Zhinayak

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Żinȧak
Flag
Population
 -  estimate 82,764,000 (2010)
Currency Zhinayak ???, Ekuo (EKU)

Zhinayak (IPA: //, Native language: Country, IPA: //), officially the Something of Zhinayak, is a country located on the northern Argeyazic peninsula in far-western Ekuosia. It is bordered by the Algazi Union and Letzia to the north.

Etymology

During the Żinǡs' conquests, the Bavkirization of the peninsula resulted in the region becoming forever changed because of the changes enacted by the foreign power. As a result, the current nation of Zhinayak comes from the words 'Żinǡ' (The Żinǡ dynasty) and 'ak' (Place/Nation).

So the nation's name would come to mean "Nation of the Żinǡs". Though, inn Taara when 'ak' is affixed onto the vowel 'ǡ', it shortens to 'ȧ' making the name of the country 'Żinȧak' or "Place of the Albatrosses", despite being a homonym to "Place of the Żinǡ dynasty"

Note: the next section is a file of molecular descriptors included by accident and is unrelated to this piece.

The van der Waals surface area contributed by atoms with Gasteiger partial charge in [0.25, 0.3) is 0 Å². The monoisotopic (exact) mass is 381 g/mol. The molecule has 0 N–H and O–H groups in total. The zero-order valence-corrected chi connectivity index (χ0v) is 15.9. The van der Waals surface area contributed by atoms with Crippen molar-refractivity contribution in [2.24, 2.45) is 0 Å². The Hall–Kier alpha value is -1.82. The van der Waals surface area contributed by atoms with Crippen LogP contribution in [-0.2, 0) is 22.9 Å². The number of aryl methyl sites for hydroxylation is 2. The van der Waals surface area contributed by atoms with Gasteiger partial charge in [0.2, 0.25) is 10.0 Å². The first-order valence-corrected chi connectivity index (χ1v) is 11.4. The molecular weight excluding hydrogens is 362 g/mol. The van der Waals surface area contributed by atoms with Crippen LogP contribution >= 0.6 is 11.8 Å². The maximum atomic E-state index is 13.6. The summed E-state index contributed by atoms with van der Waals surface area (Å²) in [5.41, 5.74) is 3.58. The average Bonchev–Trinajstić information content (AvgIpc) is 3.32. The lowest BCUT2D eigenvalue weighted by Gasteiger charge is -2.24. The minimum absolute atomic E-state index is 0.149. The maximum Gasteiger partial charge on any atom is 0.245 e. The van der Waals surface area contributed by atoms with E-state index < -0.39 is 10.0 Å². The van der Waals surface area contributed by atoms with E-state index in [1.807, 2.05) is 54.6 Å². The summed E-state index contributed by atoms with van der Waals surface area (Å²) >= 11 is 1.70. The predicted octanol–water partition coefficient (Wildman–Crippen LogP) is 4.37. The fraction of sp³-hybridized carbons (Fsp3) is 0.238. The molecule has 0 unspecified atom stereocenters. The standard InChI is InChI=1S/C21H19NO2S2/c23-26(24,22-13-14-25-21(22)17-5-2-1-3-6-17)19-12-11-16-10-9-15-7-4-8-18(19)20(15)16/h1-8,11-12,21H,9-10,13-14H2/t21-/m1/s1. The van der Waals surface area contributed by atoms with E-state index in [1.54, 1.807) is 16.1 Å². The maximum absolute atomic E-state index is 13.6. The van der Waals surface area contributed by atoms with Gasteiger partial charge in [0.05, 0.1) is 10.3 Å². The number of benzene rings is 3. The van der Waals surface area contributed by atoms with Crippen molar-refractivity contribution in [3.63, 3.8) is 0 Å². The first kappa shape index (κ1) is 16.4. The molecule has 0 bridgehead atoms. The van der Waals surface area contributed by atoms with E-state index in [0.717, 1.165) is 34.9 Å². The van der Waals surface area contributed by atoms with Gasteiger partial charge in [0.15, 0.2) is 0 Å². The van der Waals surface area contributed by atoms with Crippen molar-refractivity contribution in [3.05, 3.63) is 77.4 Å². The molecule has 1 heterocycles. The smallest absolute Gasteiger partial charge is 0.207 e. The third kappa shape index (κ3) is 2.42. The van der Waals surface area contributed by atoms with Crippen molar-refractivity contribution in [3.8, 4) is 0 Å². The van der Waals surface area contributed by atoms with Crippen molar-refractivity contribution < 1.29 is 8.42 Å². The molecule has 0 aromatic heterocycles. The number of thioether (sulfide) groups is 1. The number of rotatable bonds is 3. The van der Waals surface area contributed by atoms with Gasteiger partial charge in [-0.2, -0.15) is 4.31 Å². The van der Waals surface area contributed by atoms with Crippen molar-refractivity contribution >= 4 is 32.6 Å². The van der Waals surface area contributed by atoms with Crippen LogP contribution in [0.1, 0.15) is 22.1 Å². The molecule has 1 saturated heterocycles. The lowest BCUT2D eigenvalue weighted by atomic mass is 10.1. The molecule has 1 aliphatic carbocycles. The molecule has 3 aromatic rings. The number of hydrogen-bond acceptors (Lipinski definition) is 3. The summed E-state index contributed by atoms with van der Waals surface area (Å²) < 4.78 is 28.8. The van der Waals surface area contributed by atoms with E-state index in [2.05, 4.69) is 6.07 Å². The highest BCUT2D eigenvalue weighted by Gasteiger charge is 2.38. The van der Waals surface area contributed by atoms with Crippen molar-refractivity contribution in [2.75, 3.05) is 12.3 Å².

History

Prehistory

Sometime between 120,000 and 180,000 BCE, the first humans began to settle into the area. Agriculture and permanent residences would not become present in the region until the development of agriculture. Several groups have been identified based on the use of stone tools and weapons. The most prevalent of which was identified around the town of 'Čóhóšdár', so the paleolithic peoples found around Zhinayak have often been referred to as 'star-people'. The weapons used by the 'star people' are almost always pointed, and their use in hunting game has been correlated with the presence of large animals in the region. The tools, however seem to be designed mostly for cleaning animals skins for use in either clothing or for other purposes.

Antiquity

The oldest permanently inhabited populations began to become estabished during the time period of ca. 10000 BCE to 8000 BCE, with the development of agriculture. These villages sprang up throughout what was to become the modern nation, however they were mainly concentrated in the central lowlands. This allowed the population to begin to expand and settle throughout the area.